Wednesday, 19 February 2014

Memories of a thousand* gigs #1

(* probably not actually that many, but who’s counting?)

During the early nineties, I took in more live bands than I care to think about. A lot of them I’ve forgotten, many I remember only vaguely. There are those however that, for one reason or another, have stuck vividly in my mind. You really cannot explain the sheer rush you get from being blown away by a live band. It’s better than drugs and (occasionally) sex! The disappointment of a less-than-satisfactory performance from one of your favourite bands however is akin to the breakup of a relationship, something you think at the time you’ll never get over. 

It’s not all about the music or performance either.  All kinds of stories can emanate from a gig which make it particularly memorable. Like Lesley Rankine, vocalist of manic hardcore outfit Silverfish, unwittingly crushing my fingers under her Doc Martens; having a beer with Carter USM’s super-sized manager Jon Beast; or getting utterly wankered in a caravan with Feeder.

Every Wednesday (if I remember) I shall try to document a show that remains particularly memorable for one reason or another. A few more may be mentioned in other articles. The fact I can remember as many gigs as I do speaks volumes; there have been plenty of highs and a few lows. Occasionally I’ll forget I’ve even seen a band. For instance, until I started researching this series, I would have sworn I’d never seen Stereolab live, when it turns out they supported R.E.M. in 1999. Mrs Robster and I were down at the front too. Obviously their rendition of Death Disco on the night was well below par.

Or is it better to be remembered for being shite than not to be remembered at all? Hmm, maybe I should ask My Bloody Valentine…

And so, here it is - starting with my very first gig:

#1: The Wedding Present
Great Hall, Exeter University – 5th October, 1988
Support: The Heart Throbs
Also in attendance: Wayne - my best mate

You never forget your first. Your first gig, that is. Mine was a relatively obscure indie band from Yorkshire that a much cooler friend of mine at college introduced me to. The Weddoes were ‘between albums’ when I lost my live band virginity to them. Their debut ‘George Best’ had made a reasonable dent in the consciousness of NME readers and Peel listeners alike and major labels were taking an interest. As it was, I had recently bought the non-album single Nobody’s Twisting Your Arm and was awaiting the follow-up Why Are You Being So Reasonable Now? when they descended on Devon.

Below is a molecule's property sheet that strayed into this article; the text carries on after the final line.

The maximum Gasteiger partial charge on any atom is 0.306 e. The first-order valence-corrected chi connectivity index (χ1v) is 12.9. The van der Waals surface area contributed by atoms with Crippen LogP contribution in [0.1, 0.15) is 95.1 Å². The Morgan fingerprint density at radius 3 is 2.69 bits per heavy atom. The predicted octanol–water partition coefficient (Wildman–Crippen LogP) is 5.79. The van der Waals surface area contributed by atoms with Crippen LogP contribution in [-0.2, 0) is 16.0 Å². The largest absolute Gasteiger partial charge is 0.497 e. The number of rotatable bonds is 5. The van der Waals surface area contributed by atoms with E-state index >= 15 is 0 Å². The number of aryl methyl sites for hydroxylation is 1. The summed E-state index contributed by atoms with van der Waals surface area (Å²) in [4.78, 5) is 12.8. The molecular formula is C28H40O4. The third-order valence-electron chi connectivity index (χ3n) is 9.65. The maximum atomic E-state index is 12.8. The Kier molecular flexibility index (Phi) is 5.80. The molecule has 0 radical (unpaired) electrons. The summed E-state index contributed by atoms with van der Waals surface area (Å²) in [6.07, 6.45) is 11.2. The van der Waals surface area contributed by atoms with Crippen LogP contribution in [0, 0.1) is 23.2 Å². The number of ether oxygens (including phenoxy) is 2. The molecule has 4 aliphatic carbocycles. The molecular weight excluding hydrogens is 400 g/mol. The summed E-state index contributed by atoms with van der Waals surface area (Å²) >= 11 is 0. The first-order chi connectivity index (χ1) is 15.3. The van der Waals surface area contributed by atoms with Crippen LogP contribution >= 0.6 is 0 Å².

My best buddy Wayne and I decided to buy tickets, but not being able to drive yet, would have to work out a way to get there later. A minor detail! Wayne had beaten me to the first gig experience by a few months, when he went with his cousins to see Wet Wet Wet in Plymouth. I wonder if he’d admit to it nowadays; by the time of the Weddoes show, he was already showing signs of denial.

Somehow I managed to convince my mum to take us. Living, as we did, 30-odd miles away from the venue – an hour-long drive on largely rural B roads – it was a nice gesture from her to say yes without hesitation. Wayne’s mum Val was taken along for the ride; they would have a girl’s night out in Exeter as Wayne and I mixed it with students older, smarter and considerably cooler than us. 

Mum and Val dropped us off outside and drove off into town. Wayne and I joined the queue and patiently waited in line with the cooler kids. The next hour or so is hazy, partly because it was so long ago – more than 25 years in fact – and partly because I couldn’t really take it all in. I do, however, remember sitting in the foyer with Wayne and noticing Weddoes frontman David Gedge standing just to my left. Wayne and I argued briefly over whether it really was him or not – he didn’t think so, but I was pretty sure[1]. I also remember where I stood as the support band came on. Facing the stage, I was pretty near the front by the speaker stack on the right. Perhaps not the best idea for a gig newbie like myself.